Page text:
(Α᾿λάβαστρον) occurs in the N.T. only in the notice of the "alabaster box," or rather vessel, of "ointment of spikenard, very precious," which a woman broke, and with its valuable contents anointed the head of Jesus as he sat at supper, once at Bethany and once in Galilee (Mt 26:7; Mr 14:3; Lu 7:37). At Alabastron, in Egypt, there was a manufactory of small pots and vessels for holding perfumes (Ptolemy 4:5), which were made from a stone found in the neighboring mountains (Irwin's Travels, p. 382). The Greeks gave to these vessels the name of the city from which they came, calling them alabastra. This name was eventually extended to the stone of which they were formed; and at length the term alabastron was applied without distinction to all perfume vessels of whatever materials they consisted. (Herod. 3, 20; AElian, Var. Hist. 12, 18; Theocr. 15:114; Lucian, Asin. 51; Petron. Sat. 60; Pliny, 9:56; comp. Wetstein, 1:515; Kype, Obs. 1, 188.) The material, although sometimes colored, was usually white, which was the most esteemed (Athen. 15:686). Theocritus speaks of golden alabastra (Idyl. 15, 114); and perfume vessels of different kinds of stone, of glass, ivory, bone, and shells, have been found in the Egyptian tombs (Wilkinson, 3, 379). It does not, therefore, by any means follow that the alabastron which the woman used at Bethany was really of alabaster, but a probability that it was such arises from the fact that vessels made of this stone were deemed peculiarly suitable for the most costly and powerful perfumes (Pliny Hist. Nat. 13, 2; 36:8, 24). The woman is said to have "broken" the vessel, which is explained by supposing that it was one of those shaped somewhat like a Florence oil-flask, with a long and narrow neck; and the mouth being curiously and firmly sealed up, the usual and easiest; way of getting at the contents was to break off the upper part of the neck. The alabastrum mentioned in the Gospels was, according to Epiphanius, a measure containing one cotyla, or about half a pint (Smith's Dict. of Class. Antiq. s.v.). The word itself is, however, properly the name of the substance of which the box was formed, and hence in 2Ki 21:13, the Sept. use ὁ ἀλάβαστρος for the Hebrew צִלִּחִת (tsallach'-ath, a dish, patina, λήκυθος, ampulla). Horace (Od. 4, 12) uses onyx in the same way. Alabaster is a calcareous spar, resembling marble, but softer and more easily worked, and therefore very suitable for being wrought into boxes (Pliny, 3, 20). The alabastra were not usually made of that white and soft gypsum to which the name of alabaster is now for the most part confined. Dr. John Hill, in his notes on Theophrastus, sets this matter in a clear light, distinguishing the alabastrites of naturalists as hard, and he adds: "This stone was by the Greeks called also sometimes onyx, and by the Latins marmor onychites, from its use in making boxes to preserve precious ointments, which boxes were commonly called 'onyxes' and 'alabasters.' So Dioscorides interprets." It is apprehended that, from certain appearances common to both, the same name was given not only to the common alabaster, called by mineralogists gypsum, and by chemists sulfate of lime, but also to the carbonate of lime, or that harder stone from which the alabastra were usually made (Penny Cyclopcedia, s.v.).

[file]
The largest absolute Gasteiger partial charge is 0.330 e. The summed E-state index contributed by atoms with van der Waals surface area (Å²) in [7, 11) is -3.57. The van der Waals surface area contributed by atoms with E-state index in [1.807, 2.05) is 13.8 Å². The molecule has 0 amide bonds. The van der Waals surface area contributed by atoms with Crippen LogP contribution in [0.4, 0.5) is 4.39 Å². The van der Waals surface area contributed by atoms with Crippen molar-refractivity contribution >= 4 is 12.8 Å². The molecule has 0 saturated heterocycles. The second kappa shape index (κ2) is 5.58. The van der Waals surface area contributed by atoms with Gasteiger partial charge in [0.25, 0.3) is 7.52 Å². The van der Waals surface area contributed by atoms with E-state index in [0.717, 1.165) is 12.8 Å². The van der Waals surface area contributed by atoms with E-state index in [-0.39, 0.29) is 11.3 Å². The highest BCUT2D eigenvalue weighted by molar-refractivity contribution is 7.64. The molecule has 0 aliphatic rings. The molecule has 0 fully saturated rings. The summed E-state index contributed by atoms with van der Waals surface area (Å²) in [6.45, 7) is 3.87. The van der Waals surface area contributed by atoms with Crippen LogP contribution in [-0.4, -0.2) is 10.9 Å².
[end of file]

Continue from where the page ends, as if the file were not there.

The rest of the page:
By the English word alabaster is likewise to be understood both that kind which is also known by the name of gypsum, and the Oriental alabaster which is so much valued on account of its translucency, and for its variety of colored streakings, red, yellow, gray, etc., which it owes for the most part to the admixture of oxides of iron. The latter is a fibrous carbonate of lime, of which there are many varieties, satin spar being one of the most common. The former is a hydrous sulfate of lime, and forms, when calcimined and ground, the well-known substance called plaster of Paris. Both these kinds of alabaster, but especially the latter, are and have been long used for various ornamental purposes, such as the fabrication of vases, boxes, etc., etc. The ancients considered alabaster (carbonate of lime) to be the best material in which to preserve their ointments (Pliny, H. N. 13, 3). Herodotus (3, 20) mentions an alabaster vessel of ointment which Cambyses sent, among other things, as a present to the AEthiopians. Hammond (Annotat. ad Matthew 26, 7) quotes Plutarch, Julius Pollux, and Atheneus, to show that alabaster was the material in which ointments were wont to be kept. Pliny (9, 56) tells us that the usual form of these alabaster vessels was long and slender at the top, and round and full at the bottom. He likens them to the long pearls, called elenchi, which the Roman ladies suspended from their fingers or dangled from their ears. He compares also the green pointed cone of a rose-bud to the form of an alabaster ointment- vessel (It. N. 21, 4). The onyx (Hor. Od. 4, 12, 17, "Nardi parvus onyx"), which Pliny says is another name for alabastrites, must not be confounded with the precious stone of that name, which is a sub-species of the quartz family of minerals, being a variety of agate. Perhaps the name of onyx was given to the pink-colored variety of the calcareous alabaster, in allusion to its resembling the finger-nail (onyx) in color, or else because the calcareous alabaster bears some resemblance to the agate onyx in the characteristic lunar-shaped mark of the last-named stone, which mark reminded the ancients of the whitish semicircular spot at the base of the finger-nail. SEE MARBLE; SEE VASE.